Amazingly, the software isn’t even on Verizon’s site, which makes the entire process even more confusing. I’m reminded of the Hitchhiker’s Guide to the Galaxy bit at the beginning where Arthur Dent complains that the planning documents were in a locked file cabinet in an unlit basement in a disused lavatory labeled "Beware of the Tiger." (Beware Tiger, indeed!)

Finally, my industry-connected reader emphasized the fact that Verizon Wireless disables Bluetooth dial-up networking (DUN) support in its phones. I noted this in my article in passing, but it’s worth repeating that you can’t work around a lack of PC Card driver support by using a Verizon Wireless phone in tethered mode with EVDO. (I was able to get one of Verizon Wireless’s advanced phones to make 1xRTT or about-dial-up-modem-speed calls over Bluetooth, however.)

Terms of Servitude — And post-penultimately, let me note that some hilarious reading may be found in Verizon Wireless’s terms of service for using BroadbandAccess, its EVDO service.

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After stating what the service may be used for – "Internet," not "Web," browsing, email, and intranet applications – they go on to state:

"Unlimited NationalAccess/BroadbandAccess services cannot be used (1) for uploading, downloading or streaming of movies, music or games, (2) with server devices or with host computer applications, including, but not limited to, Web camera posts or broadcasts, automatic data feeds, Voice over IP (VoIP), automated machine-to-machine connections, or peer-to-peer (P2P) file sharing, or (3) as a substitute or backup for private lines or dedicated data connections. "

Why do I find this amusing? Because so many folks have been telling me for the last year that EVDO will replace Wi-Fi even though it’s a bit slower because each user gets a dedicated data stream at a given speed. Two fallacies there.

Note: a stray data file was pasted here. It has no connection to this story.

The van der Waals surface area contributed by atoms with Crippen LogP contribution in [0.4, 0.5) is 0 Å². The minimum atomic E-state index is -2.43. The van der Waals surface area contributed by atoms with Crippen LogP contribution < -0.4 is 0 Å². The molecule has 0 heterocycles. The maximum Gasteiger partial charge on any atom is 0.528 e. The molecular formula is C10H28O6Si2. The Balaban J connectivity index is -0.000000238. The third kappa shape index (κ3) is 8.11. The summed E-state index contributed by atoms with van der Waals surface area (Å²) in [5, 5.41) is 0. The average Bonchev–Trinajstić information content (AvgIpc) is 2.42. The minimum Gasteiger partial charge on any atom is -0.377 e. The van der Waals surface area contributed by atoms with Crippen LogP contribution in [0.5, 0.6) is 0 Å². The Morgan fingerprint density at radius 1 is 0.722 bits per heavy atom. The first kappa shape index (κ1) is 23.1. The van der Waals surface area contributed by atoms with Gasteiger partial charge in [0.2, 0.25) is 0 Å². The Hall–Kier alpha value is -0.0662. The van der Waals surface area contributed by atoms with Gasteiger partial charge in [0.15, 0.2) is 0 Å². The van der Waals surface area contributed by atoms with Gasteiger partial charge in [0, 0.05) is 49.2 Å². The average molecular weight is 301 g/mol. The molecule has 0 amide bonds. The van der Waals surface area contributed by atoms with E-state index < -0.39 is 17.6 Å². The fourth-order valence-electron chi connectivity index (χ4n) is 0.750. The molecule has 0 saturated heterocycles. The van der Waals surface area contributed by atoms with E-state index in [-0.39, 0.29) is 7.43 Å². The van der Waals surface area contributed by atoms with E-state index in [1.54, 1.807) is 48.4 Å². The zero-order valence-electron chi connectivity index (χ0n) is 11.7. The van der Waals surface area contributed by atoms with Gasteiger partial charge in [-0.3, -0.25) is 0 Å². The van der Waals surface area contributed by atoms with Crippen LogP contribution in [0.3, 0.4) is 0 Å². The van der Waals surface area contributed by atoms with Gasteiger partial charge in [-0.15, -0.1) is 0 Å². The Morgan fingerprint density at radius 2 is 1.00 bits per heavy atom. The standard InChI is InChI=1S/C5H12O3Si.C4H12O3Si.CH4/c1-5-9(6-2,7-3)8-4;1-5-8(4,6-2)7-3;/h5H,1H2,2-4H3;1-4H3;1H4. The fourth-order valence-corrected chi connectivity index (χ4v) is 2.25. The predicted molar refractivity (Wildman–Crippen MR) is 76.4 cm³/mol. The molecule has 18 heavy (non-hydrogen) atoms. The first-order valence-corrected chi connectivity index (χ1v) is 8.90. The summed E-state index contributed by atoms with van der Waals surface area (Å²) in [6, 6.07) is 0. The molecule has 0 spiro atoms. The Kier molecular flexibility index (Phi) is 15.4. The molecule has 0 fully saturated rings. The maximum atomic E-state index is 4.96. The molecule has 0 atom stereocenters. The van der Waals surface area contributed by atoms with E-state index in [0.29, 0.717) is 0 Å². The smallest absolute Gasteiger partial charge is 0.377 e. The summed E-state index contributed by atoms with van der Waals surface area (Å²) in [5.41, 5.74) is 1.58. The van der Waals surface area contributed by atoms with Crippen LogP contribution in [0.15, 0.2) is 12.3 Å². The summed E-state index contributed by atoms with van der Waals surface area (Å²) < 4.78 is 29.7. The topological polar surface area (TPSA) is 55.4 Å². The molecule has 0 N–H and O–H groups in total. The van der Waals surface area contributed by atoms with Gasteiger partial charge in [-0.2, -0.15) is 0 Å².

First, Wi-Fi is a choice: Once you have Wi-Fi, you can use hundreds or thousands of different networks. If you find one network has policies you don’t like or not enough speed, you switch. This could mean moving from one coffeeshop to another, or switching from T-Mobile HotSpot to SBC FreedomLink for national access. The terms of service for Wi-Fi hotspots can be restrictive, but I haven’t seen any that disallow video, streaming, VoIP, and other common applications.

Second, the cellular modems have to backhaul data from central points: the cellular towers on which the EVDO or HSDPA equipment lives. I have been told by several folks in the industry in the last couple of months that the backhaul from even many of the urban cell towers isn’t enough to handle lots of 3G cell users. Part of the billions of dollars being put into 3G is upgrading that infrastructure, not just putting up new base stations to handle customers. That’s one reason Verizon Wireless and others have to restrict what kinds of services are used.